The people of Scandinavia (Norway, Denmark and Sweden) found it difficult to produce enough food their needs. In the 8th century Scandinavians, who became known as Vikings or Northmen, began to send out raiding parties in search of food and plunder. When they discovered the superior quality of land in Europe some Vikings decided not to return to Scandinavia.
The Vikings who stayed in France became known as the Normans (Northmen). The first great Norman leader was Rollo the Ganger. After a fierce battle in 911 between the French and the Normans, a peace-settlement was agreed. In exchange for Rollo becoming a Christian the Normans were granted their own lands on the French coast.
The Normans married local women and gradually adopted the French language. They sometimes fought for the French king but were an independent people and preferred to follow their own leader who became known as the Duke of Normandy.
The Normans were successful farmers but they still felt the need to raid other lands. The main reason for this was their belief in primogeniture - when a Norman died all his property was given to his eldest son. This often resulted in younger sons leaving to go in search of their own lands.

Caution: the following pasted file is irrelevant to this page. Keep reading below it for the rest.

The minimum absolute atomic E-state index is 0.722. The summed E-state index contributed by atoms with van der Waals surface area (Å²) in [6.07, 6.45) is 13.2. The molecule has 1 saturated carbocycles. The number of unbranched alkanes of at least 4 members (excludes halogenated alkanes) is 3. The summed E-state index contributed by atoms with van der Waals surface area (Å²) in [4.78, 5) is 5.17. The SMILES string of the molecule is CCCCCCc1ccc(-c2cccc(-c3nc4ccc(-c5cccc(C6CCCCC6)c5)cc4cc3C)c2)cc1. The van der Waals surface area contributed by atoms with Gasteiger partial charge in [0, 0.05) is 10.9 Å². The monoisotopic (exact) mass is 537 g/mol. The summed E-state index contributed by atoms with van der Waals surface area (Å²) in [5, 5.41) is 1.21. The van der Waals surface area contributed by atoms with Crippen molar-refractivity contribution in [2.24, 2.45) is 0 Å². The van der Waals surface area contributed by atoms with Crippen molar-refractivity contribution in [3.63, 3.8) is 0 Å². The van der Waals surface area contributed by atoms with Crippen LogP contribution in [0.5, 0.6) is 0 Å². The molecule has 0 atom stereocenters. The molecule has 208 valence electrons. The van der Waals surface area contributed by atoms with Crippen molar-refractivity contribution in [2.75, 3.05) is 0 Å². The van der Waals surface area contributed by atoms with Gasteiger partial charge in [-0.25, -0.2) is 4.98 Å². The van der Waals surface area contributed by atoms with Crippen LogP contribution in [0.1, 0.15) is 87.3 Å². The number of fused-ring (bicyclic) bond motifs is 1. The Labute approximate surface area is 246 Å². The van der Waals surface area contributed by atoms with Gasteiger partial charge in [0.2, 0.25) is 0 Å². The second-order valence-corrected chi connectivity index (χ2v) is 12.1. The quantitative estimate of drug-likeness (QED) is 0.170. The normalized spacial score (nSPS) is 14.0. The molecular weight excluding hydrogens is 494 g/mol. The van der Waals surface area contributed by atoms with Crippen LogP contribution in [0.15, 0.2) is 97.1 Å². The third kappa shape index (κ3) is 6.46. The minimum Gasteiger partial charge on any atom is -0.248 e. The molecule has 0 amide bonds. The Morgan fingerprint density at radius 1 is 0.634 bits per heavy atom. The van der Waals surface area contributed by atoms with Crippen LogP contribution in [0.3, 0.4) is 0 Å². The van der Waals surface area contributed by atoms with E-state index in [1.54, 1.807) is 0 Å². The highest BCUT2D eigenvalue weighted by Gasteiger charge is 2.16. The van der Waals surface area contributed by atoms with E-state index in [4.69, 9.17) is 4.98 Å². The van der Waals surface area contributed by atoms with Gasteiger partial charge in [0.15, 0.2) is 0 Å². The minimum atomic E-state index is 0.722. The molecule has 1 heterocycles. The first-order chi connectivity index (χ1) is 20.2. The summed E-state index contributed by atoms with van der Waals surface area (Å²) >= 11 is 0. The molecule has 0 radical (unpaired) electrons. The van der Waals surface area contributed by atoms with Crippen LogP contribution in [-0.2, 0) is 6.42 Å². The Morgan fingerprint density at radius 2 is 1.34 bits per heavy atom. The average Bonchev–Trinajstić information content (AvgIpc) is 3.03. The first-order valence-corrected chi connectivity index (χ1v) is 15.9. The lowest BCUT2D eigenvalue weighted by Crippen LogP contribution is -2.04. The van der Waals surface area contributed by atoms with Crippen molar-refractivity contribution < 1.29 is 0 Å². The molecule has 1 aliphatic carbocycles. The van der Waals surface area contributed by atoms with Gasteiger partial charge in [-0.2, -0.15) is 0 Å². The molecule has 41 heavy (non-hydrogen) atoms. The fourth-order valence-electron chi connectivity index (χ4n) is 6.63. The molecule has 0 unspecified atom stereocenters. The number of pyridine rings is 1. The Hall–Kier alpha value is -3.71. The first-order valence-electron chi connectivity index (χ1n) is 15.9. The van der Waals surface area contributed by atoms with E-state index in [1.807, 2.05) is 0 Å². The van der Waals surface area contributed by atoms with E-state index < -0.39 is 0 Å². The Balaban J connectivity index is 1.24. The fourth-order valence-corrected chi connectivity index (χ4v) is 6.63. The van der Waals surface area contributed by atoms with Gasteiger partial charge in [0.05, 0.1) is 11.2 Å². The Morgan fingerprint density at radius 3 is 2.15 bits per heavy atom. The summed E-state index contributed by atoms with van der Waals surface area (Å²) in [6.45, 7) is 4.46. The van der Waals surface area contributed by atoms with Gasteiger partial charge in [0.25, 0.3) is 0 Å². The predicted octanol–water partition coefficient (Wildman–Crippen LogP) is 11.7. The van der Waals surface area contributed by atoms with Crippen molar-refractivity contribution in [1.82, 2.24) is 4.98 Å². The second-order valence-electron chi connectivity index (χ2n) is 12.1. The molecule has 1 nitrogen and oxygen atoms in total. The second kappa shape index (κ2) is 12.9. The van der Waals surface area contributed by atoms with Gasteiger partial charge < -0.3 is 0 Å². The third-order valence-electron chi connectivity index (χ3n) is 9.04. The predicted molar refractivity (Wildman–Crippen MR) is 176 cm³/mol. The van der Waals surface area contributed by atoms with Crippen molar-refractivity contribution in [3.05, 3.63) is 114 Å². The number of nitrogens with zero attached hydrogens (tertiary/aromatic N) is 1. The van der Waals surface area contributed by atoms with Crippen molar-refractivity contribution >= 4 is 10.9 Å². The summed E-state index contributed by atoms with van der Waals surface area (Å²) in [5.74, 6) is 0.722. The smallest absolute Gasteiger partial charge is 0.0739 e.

As Christians, Normans feared that when they died they would be punished for stealing land and for other crimes they had committed. To help protect themselves the Normans used some of the wealth they obtained from their raids to build churches and monasteries. Norman leaders also went on pilgrimages to the Holy Lands.
In 1035, Robert the Devil, fifth Duke of Normandy, died while on a pilgrimage to Jerusalem. Robert was a direct descendant of Rollo the Ganger. Traditionally, the duke's eldest son became the next leader. In Robert's case this proved a problem as he had not produced any sons in marriage. However, he did have an illegitimate son called William. Leading Normans decided that William, who was only seven years old at the time, was to become the new Duke of Normandy.